6 Ways in Which Travel Management and Meetings Management Differ

This is part two of a two part article outlining the tasks that travel and meeting managers are responsible for.  Part one identified the similarities between the roles, and this part identifies the differences.  A link to part one of this article can be found at the bottom of this article.


Differences Between Travel and Meetings ManagementDifferences TM and SMM

There are six areas where there is a significant divergence between meetings management and travel management.  Some of the divergence is due to differences in the subject matter, and some is the result of the number of risks associated with meetings, which leads to the need for increased focus on regulatory and duty of care compliance issues in the meetings space.


Following are the six areas where travel and meetings management differ:

1. Risk Management

  • Regulatory Riskmeetings and events generate six significant risk types (see hyperlinks to earlier articles on risk listed at the end of this article).  Those responsible for meeting and event programs must be familiar with the risk areas for their industries, and develop and implement mitigation strategies and the appropriate data tracking mechanisms to reduce their organization’s exposure to regulatory, financial, reputational, and legal risk.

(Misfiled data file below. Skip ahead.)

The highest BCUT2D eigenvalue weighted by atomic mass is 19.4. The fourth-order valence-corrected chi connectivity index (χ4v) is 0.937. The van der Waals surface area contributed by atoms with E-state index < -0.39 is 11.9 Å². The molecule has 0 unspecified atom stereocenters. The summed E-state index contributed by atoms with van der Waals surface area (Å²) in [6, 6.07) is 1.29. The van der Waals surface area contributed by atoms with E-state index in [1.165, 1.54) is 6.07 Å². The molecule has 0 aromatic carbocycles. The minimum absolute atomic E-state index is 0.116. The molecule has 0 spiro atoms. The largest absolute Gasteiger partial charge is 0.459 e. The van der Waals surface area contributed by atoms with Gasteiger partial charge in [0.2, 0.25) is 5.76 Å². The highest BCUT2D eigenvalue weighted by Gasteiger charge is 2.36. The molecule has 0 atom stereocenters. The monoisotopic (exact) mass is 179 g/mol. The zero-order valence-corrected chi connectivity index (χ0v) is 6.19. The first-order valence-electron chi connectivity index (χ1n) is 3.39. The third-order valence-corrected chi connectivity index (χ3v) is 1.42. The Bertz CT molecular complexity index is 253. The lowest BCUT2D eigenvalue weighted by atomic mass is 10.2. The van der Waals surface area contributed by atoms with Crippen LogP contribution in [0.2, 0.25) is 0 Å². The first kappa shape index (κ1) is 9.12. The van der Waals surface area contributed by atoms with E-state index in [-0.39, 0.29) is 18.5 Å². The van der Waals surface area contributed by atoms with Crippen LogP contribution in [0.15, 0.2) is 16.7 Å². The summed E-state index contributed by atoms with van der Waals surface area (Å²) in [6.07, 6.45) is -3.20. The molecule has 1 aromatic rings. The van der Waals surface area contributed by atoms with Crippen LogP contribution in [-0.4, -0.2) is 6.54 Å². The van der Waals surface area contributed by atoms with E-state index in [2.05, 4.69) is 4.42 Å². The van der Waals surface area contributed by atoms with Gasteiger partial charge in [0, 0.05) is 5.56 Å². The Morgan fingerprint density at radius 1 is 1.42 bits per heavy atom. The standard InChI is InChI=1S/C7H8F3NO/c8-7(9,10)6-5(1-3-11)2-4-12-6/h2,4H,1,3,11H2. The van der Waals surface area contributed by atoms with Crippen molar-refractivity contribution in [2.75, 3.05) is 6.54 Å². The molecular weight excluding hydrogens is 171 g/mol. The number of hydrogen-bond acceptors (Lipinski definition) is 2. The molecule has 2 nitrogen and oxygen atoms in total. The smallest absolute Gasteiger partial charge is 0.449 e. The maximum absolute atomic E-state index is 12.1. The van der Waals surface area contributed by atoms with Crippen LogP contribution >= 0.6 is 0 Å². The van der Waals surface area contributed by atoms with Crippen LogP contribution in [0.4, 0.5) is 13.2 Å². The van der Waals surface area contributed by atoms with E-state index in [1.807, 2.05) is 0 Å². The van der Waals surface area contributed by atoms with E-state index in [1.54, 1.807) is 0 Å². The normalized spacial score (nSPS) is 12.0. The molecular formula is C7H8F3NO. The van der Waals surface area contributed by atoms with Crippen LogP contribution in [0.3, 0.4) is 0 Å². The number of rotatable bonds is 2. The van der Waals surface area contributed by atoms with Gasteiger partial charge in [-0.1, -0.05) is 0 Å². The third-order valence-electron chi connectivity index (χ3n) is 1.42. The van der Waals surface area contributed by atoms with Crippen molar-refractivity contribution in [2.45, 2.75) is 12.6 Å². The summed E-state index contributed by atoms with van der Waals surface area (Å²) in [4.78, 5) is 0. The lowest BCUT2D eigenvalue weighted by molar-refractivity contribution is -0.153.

• There are numerous regulations that apply to meetings, bit six of the primary ones are:
    • Foreign Corrupt Practices Act
    • UK Bribery Act
    • Corporate Manslaughter and Corporate Homicide Act 2007
    • Physician Payment Sunshine Act
    • Financial Industry Regulatory Authority
    • National Association of Securities Dealers Rules
  • Duty of Care – includes meeting attendee safety and security, and reputational protection.  The meeting manager’s responsibilities include:
    • Developing and implementing processes to find, contact and evacuate meeting attendees in emergencies
    • Reviewing and maintaining policies for alcohol consumption, driving after later arrivals, and data and intellectual property protection
    • Developing policies for meeting optics, venue sharing with competitors, and acceptable events, and gifts
  • Cancellation and Attrition Fees – depending on the size of the event, these fees can be between tens-of-thousands and hundreds-of-thousands of dollars.  Meeting manager responsibilities include:
    • Developing or modifying hotel addendum cancellation and attrition language to protect the organization from significant and unnecessary fees